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It's all white as snow takes grip in West Oxfordshire
THE spell of snow and ice which has held West Oxfordshire in its grip since last week is not expected to end until the weekend.
Temperatures which have been stuck at or below freezing most of the time since last Friday’s heavy snowfall are set to rise on Saturday, finally sparking a thaw.
After light snow and chilly temperatures early last week, several inches of snow carpeted the district on Friday bringing problems for motorists, public transport and schools.
Although many people were able to get to work in the morning, snow continued to fall, with increasingly treacherous driving conditions, despite the best efforts of gritting crews.
Stagecoach suspended some bus services during the day due to snow on roads, including the S3 between Chipping Norton, Charlbury and Oxford, while problems with snow on Oxford Hill in Witney and at Curbridge and Brize Norton affected routes S1 and S2, which were diverted.
First Great Western train services on the Cotswold Line kept running with minor delays.
While Burford School had announced on Thursday that it would be closed due to the forecast of snow, it was followed the next morning by many others as snow began to fall. Across Oxfordshire 238 of the 275 schools were closed or partly-closed on Friday. Most reopened on Monday.
Children took full advantage of the extra day off to take to the slopes in sledges and toboggans, or other less conventional sleds, created snowmen or enjoyed snowball fights.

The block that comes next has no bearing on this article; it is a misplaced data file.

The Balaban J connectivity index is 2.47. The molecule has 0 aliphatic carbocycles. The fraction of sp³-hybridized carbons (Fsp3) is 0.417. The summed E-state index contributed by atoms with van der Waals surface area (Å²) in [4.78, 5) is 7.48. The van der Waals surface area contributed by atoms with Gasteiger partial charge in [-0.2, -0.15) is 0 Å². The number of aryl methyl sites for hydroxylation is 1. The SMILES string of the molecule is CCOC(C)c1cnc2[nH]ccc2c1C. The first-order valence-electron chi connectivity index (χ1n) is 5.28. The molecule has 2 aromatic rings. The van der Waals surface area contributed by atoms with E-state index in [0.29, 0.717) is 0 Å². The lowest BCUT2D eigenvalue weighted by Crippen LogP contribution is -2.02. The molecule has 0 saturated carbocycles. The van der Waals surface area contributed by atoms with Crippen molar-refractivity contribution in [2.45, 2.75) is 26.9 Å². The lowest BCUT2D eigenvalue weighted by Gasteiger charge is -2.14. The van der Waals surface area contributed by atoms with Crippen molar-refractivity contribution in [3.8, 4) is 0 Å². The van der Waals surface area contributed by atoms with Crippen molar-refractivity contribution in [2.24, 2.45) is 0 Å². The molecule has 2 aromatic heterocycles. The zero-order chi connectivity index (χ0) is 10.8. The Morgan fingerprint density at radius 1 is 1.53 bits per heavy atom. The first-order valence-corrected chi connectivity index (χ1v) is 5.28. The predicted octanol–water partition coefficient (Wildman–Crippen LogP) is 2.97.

The grown-ups joined in over the weekend in Chipping Norton, the county’s highest town, where the steep slope of The Leys was turned into a sled run enjoyed by young and old alike.
At one point a gritting lorry turned up to lay salt down the road but it turned away after children who wanted to enjoy the snow as long as they could sat across the road.
And the nearby recreation ground provided a venue for snowboarders, including former resident Terence Goad, 40, who had made a special trip back to the town from Oxford to take advantage of a rare opportunity to show off skills usually more use in the Alps.
Mr Goad said: “It’s just a 20 to 30-metre run, so it’s not the Alps, but it’s something to get you out and about and it’s a good excuse to do something before you go to the pub.
“I live in Oxford but I used to live in Chippy so I know it’s quite good for snowboarding. I wasn’t the only one doing it. There were a few others, including a few kids.”
But is wasn’t all fun, with icy pavements posing a major hazard. The South Central Ambulance Service reported a 20 per cent increase in the number of 999 calls it received from Friday until 7pm on Sunday, compared to the same period last week.
It handled 4,166 emergency calls, an increase of 694 on the previous weekend, of which 744 were about falls and 111 involved road accidents.
A minibus which went off the westbound slip road from the A40 at the Ducklington Lane interchange in Witney on Saturday night had to pulled out of snow but the driver was unhurt.
The Cotswold Wildlife Park has temporarily closed its doors to the public because of the weather conditions but plans to reopen on Saturday.
While some of the animals, such as the reindeer and wolves, were in their element, others used to sunnier climes, such as the meerkats, headed for the comfort of their heated house.
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